Republic Square Mural Sculpture
The Republic Square Mural Sculpture stood proudly in the park from March 2023 to May 2023, a beacon representing Austin’s diversity and multiculturalism. In honor of Black History Month, Women’s History Month and Austin’s Mexican American Heritage Corridor, the selected artists showed us important moments in Austin’s past, present and future through their eyes.
“"It's an absolute honor to work with Downtown Austin Alliance installing public art. This particular project gives us the opportunity to highlight key aspects of our city that have helped make it so great.”
— Richard Samuel, RichesArt
Founder of RichesArt Gallery, a self-taught Watercolor artist from Texas and former pro football player. I like to think I have a pretty unique approach to my art. I have played ball all over the world and it has given me a chance to experience so many different forms of art and expression. Throughout this process, I realized I want everyone that views my art to feel positive inspiration and emotions. RichesArt is a unique expression of nostalgia and self-identity. As the only Black-owned gallery in Austin, Texas, I’m committed to diversifying Austin’s art scene and bringing work from underrepresented communities to the forefront.
Field of Dreams // Richard Samuel, 2023
From the artist: The navy blue and floral theme of the front of the piece complements the back depiction of Downs-Mabson Field as a significant place in baseball history. It was once the home field of the Austin Black Senators (a team in the professional “Negro League” of the pre-integration area). Willie Wells was the most famous of the Senators, and you’ll probably see his portrait around town, especially if you go looking for the art of painter and musician Tim Kerr. Other notable players of the time who graced the field were Satchel Paige, Smokey Joe Williams, Willie Mays and Buck O’Neil. Downs-Mabson field was also the home ballpark of Samuel Huston College before it was combined with Tillotson College in 1952, and the Huston Tillotson University Rams continue to play there today.
Austin, TX-based artist Bryana Iglesias has been showcased in group exhibitions in Texas & South America. Her work offers perspective into a variety of themes. Her conceptual art often explores the connection between energy and form through reflection, headspace, and emotion. Bryana draws inspiration from her dance with life, whimsical mojo and sociological imagination. Additionally, Bryana aims to infuse her work with colorful memories that remind her of her Peruvian and Mexican roots.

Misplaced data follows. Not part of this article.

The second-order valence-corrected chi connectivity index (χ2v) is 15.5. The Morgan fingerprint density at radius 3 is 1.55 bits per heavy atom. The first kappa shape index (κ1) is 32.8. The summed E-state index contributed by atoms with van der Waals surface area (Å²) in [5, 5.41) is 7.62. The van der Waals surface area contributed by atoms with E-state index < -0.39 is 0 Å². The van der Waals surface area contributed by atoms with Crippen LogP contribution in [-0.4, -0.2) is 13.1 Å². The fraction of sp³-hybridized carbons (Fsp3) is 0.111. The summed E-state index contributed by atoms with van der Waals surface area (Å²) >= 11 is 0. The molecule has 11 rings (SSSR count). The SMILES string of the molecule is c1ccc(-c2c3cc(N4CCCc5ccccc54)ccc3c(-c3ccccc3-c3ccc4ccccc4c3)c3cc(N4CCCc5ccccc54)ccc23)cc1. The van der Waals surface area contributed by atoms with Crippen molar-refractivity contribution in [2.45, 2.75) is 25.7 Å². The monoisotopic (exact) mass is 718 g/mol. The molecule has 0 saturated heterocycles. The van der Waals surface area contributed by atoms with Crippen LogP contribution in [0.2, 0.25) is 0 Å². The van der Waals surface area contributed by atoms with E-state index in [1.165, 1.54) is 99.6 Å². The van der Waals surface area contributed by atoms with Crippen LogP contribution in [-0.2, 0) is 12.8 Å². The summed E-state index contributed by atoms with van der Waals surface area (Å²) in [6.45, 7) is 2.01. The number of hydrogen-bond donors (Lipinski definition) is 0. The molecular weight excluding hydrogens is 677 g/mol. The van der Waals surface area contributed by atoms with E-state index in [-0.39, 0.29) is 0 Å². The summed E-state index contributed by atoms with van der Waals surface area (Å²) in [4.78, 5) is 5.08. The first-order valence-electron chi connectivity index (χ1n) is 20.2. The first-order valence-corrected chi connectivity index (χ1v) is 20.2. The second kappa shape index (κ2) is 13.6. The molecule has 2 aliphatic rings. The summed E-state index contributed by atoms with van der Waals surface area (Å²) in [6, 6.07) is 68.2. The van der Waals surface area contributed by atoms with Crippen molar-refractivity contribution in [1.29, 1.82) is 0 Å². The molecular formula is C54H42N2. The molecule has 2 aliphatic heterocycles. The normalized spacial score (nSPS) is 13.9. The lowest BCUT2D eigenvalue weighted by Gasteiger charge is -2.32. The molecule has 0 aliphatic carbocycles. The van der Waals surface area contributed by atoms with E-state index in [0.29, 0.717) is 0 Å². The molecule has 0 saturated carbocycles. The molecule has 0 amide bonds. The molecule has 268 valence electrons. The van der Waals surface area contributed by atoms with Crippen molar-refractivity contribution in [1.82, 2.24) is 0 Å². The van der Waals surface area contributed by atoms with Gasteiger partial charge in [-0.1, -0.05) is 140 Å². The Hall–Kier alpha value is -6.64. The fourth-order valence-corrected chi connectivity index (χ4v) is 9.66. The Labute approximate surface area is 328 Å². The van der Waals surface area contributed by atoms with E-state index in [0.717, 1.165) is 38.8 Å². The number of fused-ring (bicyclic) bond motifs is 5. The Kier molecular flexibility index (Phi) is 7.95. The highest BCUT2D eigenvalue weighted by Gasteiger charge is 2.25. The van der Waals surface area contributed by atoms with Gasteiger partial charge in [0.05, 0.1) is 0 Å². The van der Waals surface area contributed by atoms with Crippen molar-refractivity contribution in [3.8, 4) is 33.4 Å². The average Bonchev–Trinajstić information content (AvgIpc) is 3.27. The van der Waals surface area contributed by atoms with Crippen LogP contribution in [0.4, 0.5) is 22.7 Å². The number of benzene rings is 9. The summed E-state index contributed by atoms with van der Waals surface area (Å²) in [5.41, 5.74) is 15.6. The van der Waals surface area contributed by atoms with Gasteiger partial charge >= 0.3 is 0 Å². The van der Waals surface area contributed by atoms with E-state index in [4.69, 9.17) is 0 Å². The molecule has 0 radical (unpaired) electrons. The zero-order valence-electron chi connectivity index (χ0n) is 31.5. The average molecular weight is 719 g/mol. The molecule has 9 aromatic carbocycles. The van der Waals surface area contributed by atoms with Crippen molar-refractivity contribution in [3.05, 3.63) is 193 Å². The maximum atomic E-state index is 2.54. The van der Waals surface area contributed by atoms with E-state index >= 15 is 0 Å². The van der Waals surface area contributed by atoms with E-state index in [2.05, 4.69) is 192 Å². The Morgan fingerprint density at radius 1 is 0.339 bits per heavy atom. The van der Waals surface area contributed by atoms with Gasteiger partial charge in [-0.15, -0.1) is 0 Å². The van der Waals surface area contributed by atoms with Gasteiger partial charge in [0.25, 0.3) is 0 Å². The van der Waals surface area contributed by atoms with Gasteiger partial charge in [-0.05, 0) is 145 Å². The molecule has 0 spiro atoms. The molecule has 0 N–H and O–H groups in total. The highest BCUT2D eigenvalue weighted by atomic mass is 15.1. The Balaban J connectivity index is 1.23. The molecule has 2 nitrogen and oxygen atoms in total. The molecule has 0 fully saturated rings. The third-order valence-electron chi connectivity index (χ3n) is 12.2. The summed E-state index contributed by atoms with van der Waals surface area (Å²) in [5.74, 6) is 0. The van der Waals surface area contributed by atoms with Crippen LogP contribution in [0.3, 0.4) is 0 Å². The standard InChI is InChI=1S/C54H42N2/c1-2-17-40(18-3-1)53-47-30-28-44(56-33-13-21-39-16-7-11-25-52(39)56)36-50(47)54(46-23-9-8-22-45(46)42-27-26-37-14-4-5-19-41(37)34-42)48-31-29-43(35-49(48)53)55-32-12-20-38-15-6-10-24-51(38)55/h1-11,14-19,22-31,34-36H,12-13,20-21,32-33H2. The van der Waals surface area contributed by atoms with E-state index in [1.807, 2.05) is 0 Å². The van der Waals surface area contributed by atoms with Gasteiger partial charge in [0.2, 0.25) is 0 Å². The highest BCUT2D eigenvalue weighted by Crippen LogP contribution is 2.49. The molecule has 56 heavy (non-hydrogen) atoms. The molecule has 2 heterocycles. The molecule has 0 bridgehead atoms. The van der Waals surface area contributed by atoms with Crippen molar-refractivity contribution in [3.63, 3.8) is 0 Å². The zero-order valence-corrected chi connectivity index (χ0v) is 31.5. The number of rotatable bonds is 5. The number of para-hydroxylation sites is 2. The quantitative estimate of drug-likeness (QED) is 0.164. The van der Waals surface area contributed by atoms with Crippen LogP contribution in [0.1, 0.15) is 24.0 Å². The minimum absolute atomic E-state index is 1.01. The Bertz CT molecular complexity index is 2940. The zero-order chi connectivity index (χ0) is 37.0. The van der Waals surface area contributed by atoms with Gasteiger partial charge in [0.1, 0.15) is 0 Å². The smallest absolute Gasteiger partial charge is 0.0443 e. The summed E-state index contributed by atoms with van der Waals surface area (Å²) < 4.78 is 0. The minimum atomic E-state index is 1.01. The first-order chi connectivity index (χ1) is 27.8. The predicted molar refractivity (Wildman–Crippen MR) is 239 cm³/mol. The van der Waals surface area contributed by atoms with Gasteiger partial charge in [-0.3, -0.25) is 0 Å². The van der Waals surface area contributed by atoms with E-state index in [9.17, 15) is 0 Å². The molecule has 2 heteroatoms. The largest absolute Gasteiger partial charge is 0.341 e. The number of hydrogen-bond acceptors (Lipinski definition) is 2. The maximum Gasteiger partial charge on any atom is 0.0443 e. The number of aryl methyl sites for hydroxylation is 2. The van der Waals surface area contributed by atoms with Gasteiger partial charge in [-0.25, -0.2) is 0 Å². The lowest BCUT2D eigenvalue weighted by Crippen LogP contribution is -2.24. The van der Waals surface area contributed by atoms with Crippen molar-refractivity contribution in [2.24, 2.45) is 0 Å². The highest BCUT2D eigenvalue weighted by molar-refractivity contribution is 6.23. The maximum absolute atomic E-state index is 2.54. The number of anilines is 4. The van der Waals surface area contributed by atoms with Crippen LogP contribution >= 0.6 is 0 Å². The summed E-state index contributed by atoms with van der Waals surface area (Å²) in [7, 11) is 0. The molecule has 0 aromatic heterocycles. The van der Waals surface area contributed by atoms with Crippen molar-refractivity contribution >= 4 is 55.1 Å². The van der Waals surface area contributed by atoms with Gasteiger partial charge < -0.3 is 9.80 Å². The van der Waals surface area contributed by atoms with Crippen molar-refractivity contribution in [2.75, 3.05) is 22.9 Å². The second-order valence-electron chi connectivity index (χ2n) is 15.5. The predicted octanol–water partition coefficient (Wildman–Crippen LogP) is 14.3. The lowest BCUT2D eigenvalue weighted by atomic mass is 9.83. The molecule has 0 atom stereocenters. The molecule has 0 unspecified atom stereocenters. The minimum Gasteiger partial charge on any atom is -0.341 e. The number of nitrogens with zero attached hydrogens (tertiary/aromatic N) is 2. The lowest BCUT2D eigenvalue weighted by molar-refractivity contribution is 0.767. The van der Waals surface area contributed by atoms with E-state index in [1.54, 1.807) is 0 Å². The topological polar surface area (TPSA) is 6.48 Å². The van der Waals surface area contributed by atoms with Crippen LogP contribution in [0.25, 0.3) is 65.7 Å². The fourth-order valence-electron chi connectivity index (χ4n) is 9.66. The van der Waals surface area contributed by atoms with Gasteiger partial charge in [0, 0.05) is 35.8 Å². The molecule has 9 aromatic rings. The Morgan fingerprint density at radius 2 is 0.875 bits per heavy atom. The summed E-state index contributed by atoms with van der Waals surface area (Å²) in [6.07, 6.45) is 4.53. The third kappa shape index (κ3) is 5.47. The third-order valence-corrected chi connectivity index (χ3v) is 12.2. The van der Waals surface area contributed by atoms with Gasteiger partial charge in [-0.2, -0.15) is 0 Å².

Georgia in Time // Bryana Iglesias, 2023
From the artist: Georgia O’Keeffe is known for her contribution to modern art. Her western paintings often involved feminine symbolism. In my painting of her, I captured a portrait and interpreted one of her paintings. For Woman’s History Month, I invite viewers’ thoughts around women and their rights at this time.
Ernesto Hernández Ramírez
Ernesto Hernández Ramírez, “cheché”, is a self-taught muralist with over 26 years of experience, creating public artwork starting at the age of 16. He sees murals as his first love in the arts, which led him up to explore various expressions like furniture design, filmmaking, digital design and 3D work. He has painted numerous large-scale murals throughout the Southwest, Georgia and Mexico. Born on the border of Juarez/El Paso, he has a broad perspective of his Indigenous/Native American roots, which inspires and feeds his art. Ernesto is currently working on various large-scale projects including a six part TV series he is screenwriting and a couple of public art pieces. He believes art is for the masses and should be available for anyone to experience.
Music and Protest, Flor y Canto // Ernesto Hernández Ramírez, 2023
From the artist: Jose Alfredo Jimenez and Pedro Infante were Mexican singers known internationally and performed throughout the Americas. Most don’t know that they came and performed in Austin, close to 5th street. Jose Alfredo Jimenez is the OG of Mariachi music. He built the genre and wrote dozens of songs that other singers recorded and made careers off of, including his good friend Pedro Infante. Imagine this golden period of Mexican culture, music, and film with Jose Alfredo and Pedro Infante hanging out with Frida Kahlo, Diego Rivera and other titans of the arts and Hollywood legends. Pedro Infante died at a young age, right before he was nominated for best actor at the Berlin Film Festival in 1957, beating out Marlon Brando and Henry Fonda. Another legend of Austin music who not many know about but who is one of the masters of the accordion in the Conjunto / Tex-Mex genre is Camilo Cantu. He is considered one of the main 1930’s pioneers of the genre.